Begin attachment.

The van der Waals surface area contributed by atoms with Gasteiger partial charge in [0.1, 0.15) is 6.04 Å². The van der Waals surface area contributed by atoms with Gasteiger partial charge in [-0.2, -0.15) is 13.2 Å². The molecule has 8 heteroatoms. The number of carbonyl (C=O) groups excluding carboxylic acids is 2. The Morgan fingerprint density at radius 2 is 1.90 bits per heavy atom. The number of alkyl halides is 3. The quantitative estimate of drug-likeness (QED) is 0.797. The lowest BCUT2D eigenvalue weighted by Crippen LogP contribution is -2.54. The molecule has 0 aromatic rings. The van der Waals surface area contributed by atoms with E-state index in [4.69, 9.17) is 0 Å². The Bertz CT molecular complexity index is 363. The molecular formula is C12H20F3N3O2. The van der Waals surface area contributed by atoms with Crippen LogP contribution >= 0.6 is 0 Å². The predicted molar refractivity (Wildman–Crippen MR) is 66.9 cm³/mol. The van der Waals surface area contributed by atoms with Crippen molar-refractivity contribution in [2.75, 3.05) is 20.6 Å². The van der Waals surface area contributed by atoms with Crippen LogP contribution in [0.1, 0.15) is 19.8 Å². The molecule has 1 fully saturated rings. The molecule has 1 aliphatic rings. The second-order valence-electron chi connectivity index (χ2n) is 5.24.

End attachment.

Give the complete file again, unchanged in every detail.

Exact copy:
The van der Waals surface area contributed by atoms with Gasteiger partial charge in [0.1, 0.15) is 6.04 Å². The van der Waals surface area contributed by atoms with Gasteiger partial charge in [-0.2, -0.15) is 13.2 Å². The molecule has 8 heteroatoms. The number of carbonyl (C=O) groups excluding carboxylic acids is 2. The Morgan fingerprint density at radius 2 is 1.90 bits per heavy atom. The number of alkyl halides is 3. The quantitative estimate of drug-likeness (QED) is 0.797. The lowest BCUT2D eigenvalue weighted by Crippen LogP contribution is -2.54. The molecule has 0 aromatic rings. The van der Waals surface area contributed by atoms with E-state index in [4.69, 9.17) is 0 Å². The Bertz CT molecular complexity index is 363. The molecular formula is C12H20F3N3O2. The van der Waals surface area contributed by atoms with Crippen LogP contribution >= 0.6 is 0 Å². The predicted molar refractivity (Wildman–Crippen MR) is 66.9 cm³/mol. The van der Waals surface area contributed by atoms with Crippen molar-refractivity contribution in [2.75, 3.05) is 20.6 Å². The van der Waals surface area contributed by atoms with Crippen LogP contribution in [0.1, 0.15) is 19.8 Å². The molecule has 1 fully saturated rings. The molecule has 1 aliphatic rings. The second-order valence-electron chi connectivity index (χ2n) is 5.24.